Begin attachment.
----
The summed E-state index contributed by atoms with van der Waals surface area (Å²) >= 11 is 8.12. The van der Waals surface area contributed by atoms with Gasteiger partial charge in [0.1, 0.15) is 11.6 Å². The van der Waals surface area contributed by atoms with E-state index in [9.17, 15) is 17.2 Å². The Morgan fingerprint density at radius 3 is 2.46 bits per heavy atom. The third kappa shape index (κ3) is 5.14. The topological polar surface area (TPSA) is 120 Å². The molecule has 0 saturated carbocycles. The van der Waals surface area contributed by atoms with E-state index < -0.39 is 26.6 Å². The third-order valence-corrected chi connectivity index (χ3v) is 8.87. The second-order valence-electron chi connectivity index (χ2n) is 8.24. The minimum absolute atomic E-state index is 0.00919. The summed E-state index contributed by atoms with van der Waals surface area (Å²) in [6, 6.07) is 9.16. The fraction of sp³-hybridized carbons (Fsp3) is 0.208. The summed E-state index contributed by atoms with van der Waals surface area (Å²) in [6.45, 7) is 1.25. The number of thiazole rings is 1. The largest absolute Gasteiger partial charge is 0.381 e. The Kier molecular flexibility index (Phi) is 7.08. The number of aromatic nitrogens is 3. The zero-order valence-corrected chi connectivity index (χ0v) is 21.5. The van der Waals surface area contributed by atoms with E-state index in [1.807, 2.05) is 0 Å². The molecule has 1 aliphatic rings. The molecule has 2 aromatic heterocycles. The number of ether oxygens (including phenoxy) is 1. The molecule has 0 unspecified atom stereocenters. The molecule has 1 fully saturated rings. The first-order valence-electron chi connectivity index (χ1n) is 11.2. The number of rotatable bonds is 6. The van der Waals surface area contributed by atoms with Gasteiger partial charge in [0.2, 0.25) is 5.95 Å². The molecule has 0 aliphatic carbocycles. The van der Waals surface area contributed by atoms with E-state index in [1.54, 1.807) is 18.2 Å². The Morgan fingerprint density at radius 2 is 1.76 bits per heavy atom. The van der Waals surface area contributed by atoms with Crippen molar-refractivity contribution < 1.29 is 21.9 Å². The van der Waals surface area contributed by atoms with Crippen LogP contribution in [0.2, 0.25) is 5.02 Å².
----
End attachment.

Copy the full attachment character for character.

The summed E-state index contributed by atoms with van der Waals surface area (Å²) >= 11 is 8.12. The van der Waals surface area contributed by atoms with Gasteiger partial charge in [0.1, 0.15) is 11.6 Å². The van der Waals surface area contributed by atoms with E-state index in [9.17, 15) is 17.2 Å². The Morgan fingerprint density at radius 3 is 2.46 bits per heavy atom. The third kappa shape index (κ3) is 5.14. The topological polar surface area (TPSA) is 120 Å². The molecule has 0 saturated carbocycles. The van der Waals surface area contributed by atoms with E-state index < -0.39 is 26.6 Å². The third-order valence-corrected chi connectivity index (χ3v) is 8.87. The second-order valence-electron chi connectivity index (χ2n) is 8.24. The minimum absolute atomic E-state index is 0.00919. The summed E-state index contributed by atoms with van der Waals surface area (Å²) in [6, 6.07) is 9.16. The fraction of sp³-hybridized carbons (Fsp3) is 0.208. The summed E-state index contributed by atoms with van der Waals surface area (Å²) in [6.45, 7) is 1.25. The number of thiazole rings is 1. The largest absolute Gasteiger partial charge is 0.381 e. The Kier molecular flexibility index (Phi) is 7.08. The number of aromatic nitrogens is 3. The zero-order valence-corrected chi connectivity index (χ0v) is 21.5. The van der Waals surface area contributed by atoms with E-state index in [1.807, 2.05) is 0 Å². The molecule has 1 aliphatic rings. The molecule has 2 aromatic heterocycles. The number of ether oxygens (including phenoxy) is 1. The molecule has 0 unspecified atom stereocenters. The molecule has 1 fully saturated rings. The first-order valence-electron chi connectivity index (χ1n) is 11.2. The number of rotatable bonds is 6. The van der Waals surface area contributed by atoms with Gasteiger partial charge in [0.2, 0.25) is 5.95 Å². The molecule has 0 aliphatic carbocycles. The van der Waals surface area contributed by atoms with E-state index in [1.54, 1.807) is 18.2 Å². The Morgan fingerprint density at radius 2 is 1.76 bits per heavy atom. The van der Waals surface area contributed by atoms with Crippen molar-refractivity contribution < 1.29 is 21.9 Å². The van der Waals surface area contributed by atoms with Crippen LogP contribution in [0.2, 0.25) is 5.02 Å².